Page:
Hackers Found a Way to Open Any of 3 Million Hotel Keycard Locks in Seconds

The hacking technique lays bare the security vulnerabilities of certain models of Saflok-brand RFID-based keycard locks used in 131 countries worldwide

<p>Getty</p> A stock image of a keycard lock


A stock image of a keycard lock

Hackers have discovered a technique that would enable intruders to unlock any of millions of hotel rooms around the world in just seconds.

Ian Carroll and Lennert Wouters, along with a team of other security researchers, have unveiled a hotel keycard hacking method called Unsaflok, which lays bare the series of security vulnerabilities that would allow a hacker to almost instantly unlock certain models of Saflok-brand RFID-based keycard locks sold by Switzerland-based lockmaker Dormakaba, according to Wired.

Saflok keycard systems are installed on roughly 3 million doors worldwide at 13,000 properties in 131 countries, per the outlet.

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Carroll and Wouters' technique begins with obtaining any keycard from a target hotel, reading a certain code from that card using an RFID read-write device (easily purchased for $300), and then writing two keycards of their own. When they tap those two cards on a lock, the first one rewrites a piece of the lock's data and the second card opens it, according to Wired.

“Two quick taps and we open the door,” Wouters, a researcher in the Computer Security and Industrial Cryptography group at Belgium's KU Leuven University, told Wired. “And that works on every door in the hotel.”

He and Carroll, an independent security researcher and founder of the travel website, shared their hacking technique with Dormakaba in November 2022. For about a year now, the company has been working to alert hotels that use Saflok of the system's security flaws and help them fix or replace their locks.

For the majority of Saflok systems sold in the past eight years, no hardware replacement is necessary for each individual lock, according to Wired. To fix the issue, hotels only need to update or replace their front desk management system and bring in a technician to manually reprogram each door lock.

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However, so far, not much progress has been made in addressing the serious safety issue. Wouters and Carroll told Wired that they were informed by Dormakaba that only 36% of installed Safloks have been updated, as of this month. Dormakaba also told the pair that the full fix will likely take months or longer, especially since the locks are not connected to the internet and some older locks require a hardware upgrade.

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Dormakaba told PEOPLE in a statement that the company published detailed information about the security vulnerability on March 20.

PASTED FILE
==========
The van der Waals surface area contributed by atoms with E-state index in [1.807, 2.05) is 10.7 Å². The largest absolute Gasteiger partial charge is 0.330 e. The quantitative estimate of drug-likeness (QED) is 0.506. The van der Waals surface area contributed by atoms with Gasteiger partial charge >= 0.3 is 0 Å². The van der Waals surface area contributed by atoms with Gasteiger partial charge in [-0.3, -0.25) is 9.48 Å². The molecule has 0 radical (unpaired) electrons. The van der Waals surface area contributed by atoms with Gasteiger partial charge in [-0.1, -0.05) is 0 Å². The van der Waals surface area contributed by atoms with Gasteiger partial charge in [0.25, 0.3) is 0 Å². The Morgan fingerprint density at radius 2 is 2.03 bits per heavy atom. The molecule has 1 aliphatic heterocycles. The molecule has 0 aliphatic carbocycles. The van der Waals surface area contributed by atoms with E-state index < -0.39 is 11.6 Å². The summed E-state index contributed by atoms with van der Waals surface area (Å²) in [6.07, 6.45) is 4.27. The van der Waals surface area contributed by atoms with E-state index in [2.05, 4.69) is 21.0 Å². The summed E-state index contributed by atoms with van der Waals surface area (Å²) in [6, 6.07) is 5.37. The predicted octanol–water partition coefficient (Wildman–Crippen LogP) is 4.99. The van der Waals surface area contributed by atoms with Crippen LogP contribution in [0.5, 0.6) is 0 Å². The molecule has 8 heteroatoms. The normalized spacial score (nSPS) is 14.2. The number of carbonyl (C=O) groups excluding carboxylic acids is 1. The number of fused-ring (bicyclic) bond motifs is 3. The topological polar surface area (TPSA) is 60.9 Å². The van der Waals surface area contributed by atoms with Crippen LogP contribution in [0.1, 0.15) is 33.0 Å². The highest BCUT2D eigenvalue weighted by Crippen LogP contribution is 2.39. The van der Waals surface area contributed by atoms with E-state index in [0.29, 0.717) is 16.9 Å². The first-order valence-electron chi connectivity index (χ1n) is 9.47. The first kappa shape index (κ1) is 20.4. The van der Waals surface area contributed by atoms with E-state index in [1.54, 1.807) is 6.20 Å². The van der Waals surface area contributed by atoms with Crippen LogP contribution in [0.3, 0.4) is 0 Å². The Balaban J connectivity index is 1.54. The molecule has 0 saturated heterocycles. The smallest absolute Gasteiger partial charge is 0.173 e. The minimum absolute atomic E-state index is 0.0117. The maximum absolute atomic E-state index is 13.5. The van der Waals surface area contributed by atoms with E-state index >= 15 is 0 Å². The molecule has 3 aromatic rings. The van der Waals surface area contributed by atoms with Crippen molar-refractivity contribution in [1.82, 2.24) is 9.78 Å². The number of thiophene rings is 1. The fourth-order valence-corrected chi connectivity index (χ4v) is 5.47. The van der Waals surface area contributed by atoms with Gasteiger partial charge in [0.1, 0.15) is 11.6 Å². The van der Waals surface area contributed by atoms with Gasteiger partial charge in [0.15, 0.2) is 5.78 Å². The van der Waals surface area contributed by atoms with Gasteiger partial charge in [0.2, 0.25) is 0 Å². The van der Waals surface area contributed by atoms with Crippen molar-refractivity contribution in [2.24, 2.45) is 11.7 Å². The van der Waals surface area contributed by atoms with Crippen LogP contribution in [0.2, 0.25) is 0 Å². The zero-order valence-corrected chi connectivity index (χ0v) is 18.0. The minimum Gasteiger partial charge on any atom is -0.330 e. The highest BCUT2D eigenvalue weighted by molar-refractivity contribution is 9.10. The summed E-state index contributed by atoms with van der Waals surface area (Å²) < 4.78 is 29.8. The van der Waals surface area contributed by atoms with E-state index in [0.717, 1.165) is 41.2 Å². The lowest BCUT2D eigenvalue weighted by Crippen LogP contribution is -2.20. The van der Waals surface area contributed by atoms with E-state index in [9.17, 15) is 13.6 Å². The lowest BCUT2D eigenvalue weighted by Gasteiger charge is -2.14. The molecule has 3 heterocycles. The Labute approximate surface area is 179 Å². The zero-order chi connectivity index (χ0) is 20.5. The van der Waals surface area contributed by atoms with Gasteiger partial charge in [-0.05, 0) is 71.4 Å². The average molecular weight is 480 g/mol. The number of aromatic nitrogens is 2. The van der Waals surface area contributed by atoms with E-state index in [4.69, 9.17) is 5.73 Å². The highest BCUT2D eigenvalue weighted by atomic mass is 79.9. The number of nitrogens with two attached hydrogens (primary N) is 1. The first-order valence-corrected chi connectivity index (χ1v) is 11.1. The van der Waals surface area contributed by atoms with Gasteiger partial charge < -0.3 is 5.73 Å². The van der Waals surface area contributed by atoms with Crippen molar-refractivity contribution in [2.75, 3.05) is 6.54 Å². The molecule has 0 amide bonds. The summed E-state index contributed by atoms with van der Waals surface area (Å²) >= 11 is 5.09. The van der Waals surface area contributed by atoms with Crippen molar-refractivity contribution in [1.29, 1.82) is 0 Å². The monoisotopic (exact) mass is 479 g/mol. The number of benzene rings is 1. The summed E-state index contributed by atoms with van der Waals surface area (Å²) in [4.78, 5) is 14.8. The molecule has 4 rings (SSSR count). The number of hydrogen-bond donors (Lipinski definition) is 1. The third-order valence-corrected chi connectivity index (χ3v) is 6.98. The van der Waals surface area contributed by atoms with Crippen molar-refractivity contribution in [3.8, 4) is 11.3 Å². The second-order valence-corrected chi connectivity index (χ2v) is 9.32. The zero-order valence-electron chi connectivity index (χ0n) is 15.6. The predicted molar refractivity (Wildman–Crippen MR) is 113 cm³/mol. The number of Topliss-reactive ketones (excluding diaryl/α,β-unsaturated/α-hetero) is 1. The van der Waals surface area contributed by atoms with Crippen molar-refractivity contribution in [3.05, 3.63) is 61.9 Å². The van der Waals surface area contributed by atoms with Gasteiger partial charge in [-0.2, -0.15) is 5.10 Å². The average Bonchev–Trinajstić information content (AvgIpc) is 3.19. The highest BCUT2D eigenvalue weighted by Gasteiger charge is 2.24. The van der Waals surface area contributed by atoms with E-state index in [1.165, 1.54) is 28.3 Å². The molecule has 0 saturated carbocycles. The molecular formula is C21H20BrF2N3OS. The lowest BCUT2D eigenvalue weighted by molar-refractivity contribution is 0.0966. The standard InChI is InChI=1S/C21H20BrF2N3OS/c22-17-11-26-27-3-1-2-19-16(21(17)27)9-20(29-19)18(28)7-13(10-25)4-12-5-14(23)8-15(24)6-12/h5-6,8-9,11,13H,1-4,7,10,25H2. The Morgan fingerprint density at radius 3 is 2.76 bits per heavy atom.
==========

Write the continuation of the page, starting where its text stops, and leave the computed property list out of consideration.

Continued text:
"As soon as we were made aware of the vulnerability by a group of external security researchers, we initiated a comprehensive investigation, prioritized developing and rolling out a mitigation solution, and worked to communicate with customers systematically," the statement said.

"We are not aware of any reported instances of this issue being exploited to date," the statement continued. "Per the principles of responsible disclosure, we are collaborating with the researchers to provide a broader alert to highlight how existing risks with legacy RFID technology are evolving, so that others can take precautionary steps."

In the meantime, Wouters and Carroll say they hope to warn the public about the hacking technique.

“We're trying to find the middle ground of helping Dormakaba to fix it quickly, but also telling the guests about it," Carroll told Wired. “If someone else reverse engineers this today and starts exploiting it before people are aware, that might be an even bigger problem.”

They told the outlet that guests can, in most cases, recognize the vulnerable locks by their distinct design — a round RFID reader featuring a wavy line running through it. If it is a Saflok on their door, guests can verify whether the lock has been updated by checking their keycard with the NFC Taginfo app by NXP. If the lock is made by Dormakaba, and the app indicates that the keycard is still a MIFARE Classic card, it's likely still vulnerable to hacking.

In that situation, Carroll and Wouters advise guests to avoid storing valuables in their room and to bolt the door chain while they're inside. They noted to Wired that the deadbolt is also controlled by the keycard lock so it won't provide an added safeguard.

“If someone locks the deadbolt, they’re still not protected,” Carroll told the outlet.

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